WASHINGTON, Feb 15: Scientists have created a “living diode” using heart cells, an advance that could pave the way for next generation of biorobotics and novel treatments for muscle-related health problems.
Bioengineers from University of Notre Dame in the US created the muscle-based circuitry through a novel, self-forming, micro patterning approach, which can be used for cell-based information processing.
The advance takes researchers a step closer to mimicking the way biological systems interact and process information in the body – a vital step towards developing new treatments for muscular degenerative disorders, arrhythmia and limb loss.
Using muscle cells opens the door to functional, biological structures or computational tissues that would allow an organ to control and direct mechanical devices in the body.
The design arranges the two types of cells in a rectangular pattern, separating excitable cells from nonexcitable cells, allowing the team to transduce electrical signals unidirectionally and achieve a diode function using living cells.
In addition to the diode-like function, the natural pacing ability of the muscle cells allowed the researchers to pass along information embedded in the electrical signals by modulating the frequency of the cells’ electrical activity.
“Muscle cells have the unique ability to respond to external signals while being connected to fibroblasts internally through intercellular junctions,” said Pinar Zorlutuna, assistant professor at University of Notre Dame.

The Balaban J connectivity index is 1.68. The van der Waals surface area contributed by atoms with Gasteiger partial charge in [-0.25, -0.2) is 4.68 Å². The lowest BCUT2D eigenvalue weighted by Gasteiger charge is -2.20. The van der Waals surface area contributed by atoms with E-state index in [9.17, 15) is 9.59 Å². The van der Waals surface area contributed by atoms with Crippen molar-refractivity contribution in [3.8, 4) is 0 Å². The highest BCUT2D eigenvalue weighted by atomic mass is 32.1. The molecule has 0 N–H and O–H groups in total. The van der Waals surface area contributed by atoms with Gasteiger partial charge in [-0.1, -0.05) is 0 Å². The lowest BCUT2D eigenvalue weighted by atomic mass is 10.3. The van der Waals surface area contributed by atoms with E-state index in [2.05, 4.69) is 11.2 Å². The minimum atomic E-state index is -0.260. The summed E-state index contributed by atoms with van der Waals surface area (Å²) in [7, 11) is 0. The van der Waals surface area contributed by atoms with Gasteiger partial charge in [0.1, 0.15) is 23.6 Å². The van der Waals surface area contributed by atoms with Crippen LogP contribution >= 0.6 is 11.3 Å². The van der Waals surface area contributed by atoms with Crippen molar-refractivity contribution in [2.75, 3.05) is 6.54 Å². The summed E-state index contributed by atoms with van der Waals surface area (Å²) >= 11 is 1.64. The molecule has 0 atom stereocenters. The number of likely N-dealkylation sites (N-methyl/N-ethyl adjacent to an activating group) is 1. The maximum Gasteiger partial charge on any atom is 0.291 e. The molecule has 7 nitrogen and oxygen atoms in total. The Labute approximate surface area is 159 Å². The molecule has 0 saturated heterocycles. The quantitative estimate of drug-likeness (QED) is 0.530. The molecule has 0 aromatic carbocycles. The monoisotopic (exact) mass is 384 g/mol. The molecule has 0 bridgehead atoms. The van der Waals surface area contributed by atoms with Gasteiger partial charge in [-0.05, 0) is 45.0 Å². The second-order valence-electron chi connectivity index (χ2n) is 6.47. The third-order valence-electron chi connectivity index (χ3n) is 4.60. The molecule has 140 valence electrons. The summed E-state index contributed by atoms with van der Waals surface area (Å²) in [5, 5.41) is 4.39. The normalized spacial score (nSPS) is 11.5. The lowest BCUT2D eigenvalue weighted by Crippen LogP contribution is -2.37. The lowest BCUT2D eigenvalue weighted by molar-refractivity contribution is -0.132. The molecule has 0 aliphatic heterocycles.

“By combining these two cell types, we have the ability to initiate, amplify and propagate signals directionally,” said Zorlutuna.
“The success of these muscle-cell diodes offers a path towards linking such cell-based circuitry to a living system – and creating functional control units for biomedical engineering applications such as bioactuators or biosensors,” he said.
The research presents a new option in biocomputing, which has focused primarily on using gene circuitries of genetically modified single-cells or neuronal networks doped with chemical additives to create information processing systems.
The single-cell options are slower to process information since they relay on chemical processes, and neuronal-based approaches can misfire signals, firing backward up to 10 per cent of the time.
The study was published in the journal Advanced Biosystems. (AGENCIES)